Israel Allocates $2.6 Million for Training and Integration of Arab, Druze, Circassian Academics into Its Hi-Tech Sector

arab hi tech

Israel is trying to help its Arab sector advance in the field of high tech and to that end its Ministry of Economy has announced that two organizations, Tsofen and ITworks, have won a tender, which was first announced in October 2014, for the training and integration of Arab, Druze and Circassian academics into the hi-tech sector. In accordance with the tender, approximately NIS 10 million ($2.55 million) will be transferred to these organizations over the next three years so that they can conduct the program.

During the contract period the organizations will be required to examine the manpower needs of hi-tech employers in northern and central Israel and locate, guide, train and place Arab students and academics in hi-tech sector companies.

Every year hundreds of academics from the Arab, Druze, and Circassian sectors complete studies in relevant fields in order so that they may be able to work in hi-tech industries. However, in spite of many attempts to do so, these graduates are often unable to find work on their own in the fields of their training.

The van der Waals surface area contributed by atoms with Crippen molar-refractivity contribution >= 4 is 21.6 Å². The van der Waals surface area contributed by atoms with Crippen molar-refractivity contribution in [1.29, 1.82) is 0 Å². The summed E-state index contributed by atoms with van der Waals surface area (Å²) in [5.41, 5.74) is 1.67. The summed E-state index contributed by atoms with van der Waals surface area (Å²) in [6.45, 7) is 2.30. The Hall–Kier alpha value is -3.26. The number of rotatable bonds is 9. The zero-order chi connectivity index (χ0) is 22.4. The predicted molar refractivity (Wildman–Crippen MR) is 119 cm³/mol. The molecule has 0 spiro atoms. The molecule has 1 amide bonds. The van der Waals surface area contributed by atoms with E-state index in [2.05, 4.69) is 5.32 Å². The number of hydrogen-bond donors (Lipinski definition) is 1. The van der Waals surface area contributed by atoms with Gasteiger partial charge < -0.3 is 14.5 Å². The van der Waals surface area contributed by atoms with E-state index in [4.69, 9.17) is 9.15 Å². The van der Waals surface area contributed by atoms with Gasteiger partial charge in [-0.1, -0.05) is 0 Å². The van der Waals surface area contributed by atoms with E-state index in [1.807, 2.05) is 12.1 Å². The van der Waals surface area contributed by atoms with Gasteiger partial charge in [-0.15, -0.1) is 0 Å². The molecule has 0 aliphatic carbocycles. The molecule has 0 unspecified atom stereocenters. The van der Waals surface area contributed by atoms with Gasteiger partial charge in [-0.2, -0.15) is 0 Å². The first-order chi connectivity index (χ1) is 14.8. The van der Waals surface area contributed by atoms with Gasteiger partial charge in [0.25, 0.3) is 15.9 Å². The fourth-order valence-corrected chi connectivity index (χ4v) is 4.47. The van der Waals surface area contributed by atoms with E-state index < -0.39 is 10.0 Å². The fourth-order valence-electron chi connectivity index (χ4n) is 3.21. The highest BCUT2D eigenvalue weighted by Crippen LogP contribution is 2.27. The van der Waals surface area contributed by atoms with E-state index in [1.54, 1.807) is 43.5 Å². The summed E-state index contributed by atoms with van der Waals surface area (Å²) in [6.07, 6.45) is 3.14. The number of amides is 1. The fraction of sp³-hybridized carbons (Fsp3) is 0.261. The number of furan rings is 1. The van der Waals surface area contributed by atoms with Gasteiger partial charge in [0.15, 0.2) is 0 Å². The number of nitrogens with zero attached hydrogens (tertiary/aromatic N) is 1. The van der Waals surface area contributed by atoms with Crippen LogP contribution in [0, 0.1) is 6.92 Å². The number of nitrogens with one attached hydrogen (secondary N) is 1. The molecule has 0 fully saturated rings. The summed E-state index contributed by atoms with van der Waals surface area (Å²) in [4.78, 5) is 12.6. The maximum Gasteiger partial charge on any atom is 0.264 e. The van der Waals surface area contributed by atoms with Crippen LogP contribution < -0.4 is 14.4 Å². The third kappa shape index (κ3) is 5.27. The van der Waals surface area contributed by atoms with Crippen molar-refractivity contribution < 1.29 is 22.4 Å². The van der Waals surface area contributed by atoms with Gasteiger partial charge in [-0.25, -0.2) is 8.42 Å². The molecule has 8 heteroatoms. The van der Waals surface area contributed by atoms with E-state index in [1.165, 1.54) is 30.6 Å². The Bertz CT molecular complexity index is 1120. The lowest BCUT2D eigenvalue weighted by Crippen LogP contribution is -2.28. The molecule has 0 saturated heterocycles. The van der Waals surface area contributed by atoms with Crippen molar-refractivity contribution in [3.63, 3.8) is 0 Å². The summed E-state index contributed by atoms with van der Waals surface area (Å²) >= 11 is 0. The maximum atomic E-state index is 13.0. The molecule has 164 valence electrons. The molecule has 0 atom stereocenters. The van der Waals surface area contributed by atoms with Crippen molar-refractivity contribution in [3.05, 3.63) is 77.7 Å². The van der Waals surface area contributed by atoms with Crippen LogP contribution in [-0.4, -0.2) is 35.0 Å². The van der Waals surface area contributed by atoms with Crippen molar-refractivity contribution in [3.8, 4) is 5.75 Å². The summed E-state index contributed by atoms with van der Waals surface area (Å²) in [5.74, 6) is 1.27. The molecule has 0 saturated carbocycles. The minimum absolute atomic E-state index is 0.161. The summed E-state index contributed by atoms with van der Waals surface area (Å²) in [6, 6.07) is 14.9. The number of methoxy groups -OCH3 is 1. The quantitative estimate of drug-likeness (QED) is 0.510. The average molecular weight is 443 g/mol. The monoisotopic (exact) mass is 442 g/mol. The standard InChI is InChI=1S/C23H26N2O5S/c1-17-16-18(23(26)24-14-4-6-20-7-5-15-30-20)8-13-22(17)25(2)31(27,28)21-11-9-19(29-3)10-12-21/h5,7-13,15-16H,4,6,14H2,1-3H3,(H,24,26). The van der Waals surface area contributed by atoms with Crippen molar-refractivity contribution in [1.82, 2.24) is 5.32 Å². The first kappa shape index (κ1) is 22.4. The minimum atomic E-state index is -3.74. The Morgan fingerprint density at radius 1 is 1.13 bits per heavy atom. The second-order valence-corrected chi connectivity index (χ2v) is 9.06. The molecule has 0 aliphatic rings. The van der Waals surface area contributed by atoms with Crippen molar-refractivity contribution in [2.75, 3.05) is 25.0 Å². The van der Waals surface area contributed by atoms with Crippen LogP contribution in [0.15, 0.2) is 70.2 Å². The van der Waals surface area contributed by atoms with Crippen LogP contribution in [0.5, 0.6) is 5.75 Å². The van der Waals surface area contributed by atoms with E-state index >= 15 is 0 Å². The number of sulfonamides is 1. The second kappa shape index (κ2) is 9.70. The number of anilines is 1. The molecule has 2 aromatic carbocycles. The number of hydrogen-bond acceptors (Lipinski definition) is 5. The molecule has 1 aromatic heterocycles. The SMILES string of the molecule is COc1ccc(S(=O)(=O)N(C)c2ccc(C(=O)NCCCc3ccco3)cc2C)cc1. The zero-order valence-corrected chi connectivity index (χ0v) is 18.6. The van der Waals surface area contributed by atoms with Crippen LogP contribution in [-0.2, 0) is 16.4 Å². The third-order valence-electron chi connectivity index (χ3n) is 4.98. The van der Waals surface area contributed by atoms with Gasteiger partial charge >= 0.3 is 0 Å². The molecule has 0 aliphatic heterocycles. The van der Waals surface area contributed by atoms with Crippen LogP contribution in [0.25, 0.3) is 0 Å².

In light of the recommendations of the Trajtenberg Committee (the committee for socioeconomic change), the government adopted government resolution no. 4193 on January 29th, 2012, which instructed the Ministry of Economy to create a program to encourage demand for employees among the Arab population sector and improve employment infrastructure. The Ministry of Economy and the Authority for the Economic Development in the Arab, Druze, and Circassian Sectors in the Prime Minister’s Office then approved a proposal to implement a government program to encourage the employment of the Arab population sector in the hi-tech industry.

Michal Tzuk, Deputy Director-General at the Ministry of Economy and Head of Employment, said, “We view the encouragement of high level employment that offers good salary and employment conditions as a significant component in strengthening economic growth and narrowing the social and economic gaps between population sectors in Israel, and between National Priority Areas and central Israel. This is true for all industries but particularly relevant for the hi-tech industry. There is a skilled and high-quality workforce in Israel in the form of hundreds of male and female academics from the Arab, Druze and Circassian sectors, available for employment. The program comes to meet these economic and cultural needs, and create a connection between the supply of manpower and the great demand among the employers.”

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